Today, let’s have fun with Gradient Maps…
Gradient Maps are a great way to color grade photos, since they map dark, light, and midtone values according to a pre-defined gradient. This can easily define a “look” for photos that might otherwise be hard to accomplish.
Although I am not a user of Photoshop, our “arch rival” has a wonderful group of gradient maps called “Photographic Toning” that are specifically designed to color grade photos. Although you have to drill down through a few panels and dialog boxes to find them (and you sort of have to know they’re there in the first place) they are a truly nice addition. Also, they are easily obtained by anyone.
But, as they say, there’s the rub. Affinity Photo cannot import Photoshop gradient maps. Affinity Photo can store pre-defined gradients in the Swatches studio, but for some unknown reason the stored gradients are not available from the Gradient Map studio panel. Gradient Maps can be stored as presets, and can be chosen from the Adjustments panel, but I don’t believe they can be easily exported from one computer and brought into a different one.
So… after a long couple of days of transcription, I have created a set of Macros that apply each of the 38 Photographic Toning gradient maps. Since macros are easy to store, and to share, I am making them available for anyone who wants them.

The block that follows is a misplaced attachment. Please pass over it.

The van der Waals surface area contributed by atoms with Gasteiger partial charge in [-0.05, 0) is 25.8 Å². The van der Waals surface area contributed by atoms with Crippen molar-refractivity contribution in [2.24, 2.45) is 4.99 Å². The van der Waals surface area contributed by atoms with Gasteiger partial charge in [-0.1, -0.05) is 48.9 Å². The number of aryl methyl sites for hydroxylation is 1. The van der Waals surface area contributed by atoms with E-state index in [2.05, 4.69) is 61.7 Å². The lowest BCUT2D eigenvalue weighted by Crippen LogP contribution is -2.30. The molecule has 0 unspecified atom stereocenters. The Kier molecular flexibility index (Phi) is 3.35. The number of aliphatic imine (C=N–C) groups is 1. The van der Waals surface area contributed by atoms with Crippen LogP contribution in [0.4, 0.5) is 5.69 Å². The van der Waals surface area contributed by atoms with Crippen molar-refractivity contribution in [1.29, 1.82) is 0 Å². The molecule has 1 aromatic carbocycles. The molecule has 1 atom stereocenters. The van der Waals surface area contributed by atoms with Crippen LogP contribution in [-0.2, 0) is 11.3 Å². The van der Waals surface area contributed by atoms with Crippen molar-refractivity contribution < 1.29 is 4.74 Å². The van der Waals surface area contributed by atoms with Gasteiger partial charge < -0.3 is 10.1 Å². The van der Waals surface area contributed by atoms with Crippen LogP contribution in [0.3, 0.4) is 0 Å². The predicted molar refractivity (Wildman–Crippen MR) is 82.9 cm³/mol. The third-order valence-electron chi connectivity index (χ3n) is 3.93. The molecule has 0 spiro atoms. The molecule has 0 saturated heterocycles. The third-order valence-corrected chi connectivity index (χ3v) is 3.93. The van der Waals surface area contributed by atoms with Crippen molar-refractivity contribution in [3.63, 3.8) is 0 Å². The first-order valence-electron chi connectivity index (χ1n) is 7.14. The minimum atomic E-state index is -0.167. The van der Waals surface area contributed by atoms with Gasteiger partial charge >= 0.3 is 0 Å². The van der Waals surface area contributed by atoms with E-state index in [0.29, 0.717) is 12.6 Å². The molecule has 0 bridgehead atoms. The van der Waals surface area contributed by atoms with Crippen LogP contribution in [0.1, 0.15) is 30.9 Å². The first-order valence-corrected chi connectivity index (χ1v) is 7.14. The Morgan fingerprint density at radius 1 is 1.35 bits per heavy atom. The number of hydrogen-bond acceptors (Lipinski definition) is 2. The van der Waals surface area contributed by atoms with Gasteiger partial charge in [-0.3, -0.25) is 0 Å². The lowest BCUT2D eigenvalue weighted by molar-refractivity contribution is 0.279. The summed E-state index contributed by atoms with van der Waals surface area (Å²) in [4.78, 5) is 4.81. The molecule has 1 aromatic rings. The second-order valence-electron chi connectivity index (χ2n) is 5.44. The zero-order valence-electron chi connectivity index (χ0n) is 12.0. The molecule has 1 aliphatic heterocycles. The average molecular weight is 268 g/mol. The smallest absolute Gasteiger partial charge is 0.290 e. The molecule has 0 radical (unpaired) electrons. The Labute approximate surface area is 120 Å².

There are actually 2 sets of Macros included - each as an easy-to-import Category from the Library panel. The first group of Macros is called “Photographic Toning Gradients” and these are named according to the gradient map they apply. Each macro creates a Gradient Map layer, applies the appropriate color values, and names the layer according to the gradient map it applied. The second set of macros is called “Photographic Toning Gradients - reduced.” This category also applies the gradient maps in a similar fashion, but then reduces the opacity of the layer to 30%. This reduces the effect of the Gradient Map, and produces a much subtler effect.
Here is an image that shows the full-strength versions of all 38 gradient maps.
And here is a photo to which I’ve applied a full-strength gradient map, and also a reduced-strength gradient map.
These macro categories are included in the ZIP file attached to this post, along with a Letter sized JPG that includes samples of the gradient maps. Also included in the ZIP file is another macro category that includes one more macro. It’s called “Obama Hope Poster” and, as you might have guessed, it turns any photo into an Obama Hope-style poster. Just because…
Please enjoy them!
Photographic Toning Gradient Maps.zip
Select the pixel layer from the Layers tab (eg Background), then go to Select - Tonal Range - Select Highlights. This will create a selection of just the highlights.
Shift+CMD click the pixel layer to select areas of luminance. This will usually select more of the image than Select Highlights.
You can then add adjustments/filters/masks to manipulate these highlight areas, e.g. I like to add a gaussian blur with an Overlay blend mode which creates a really nice diffuse light effect.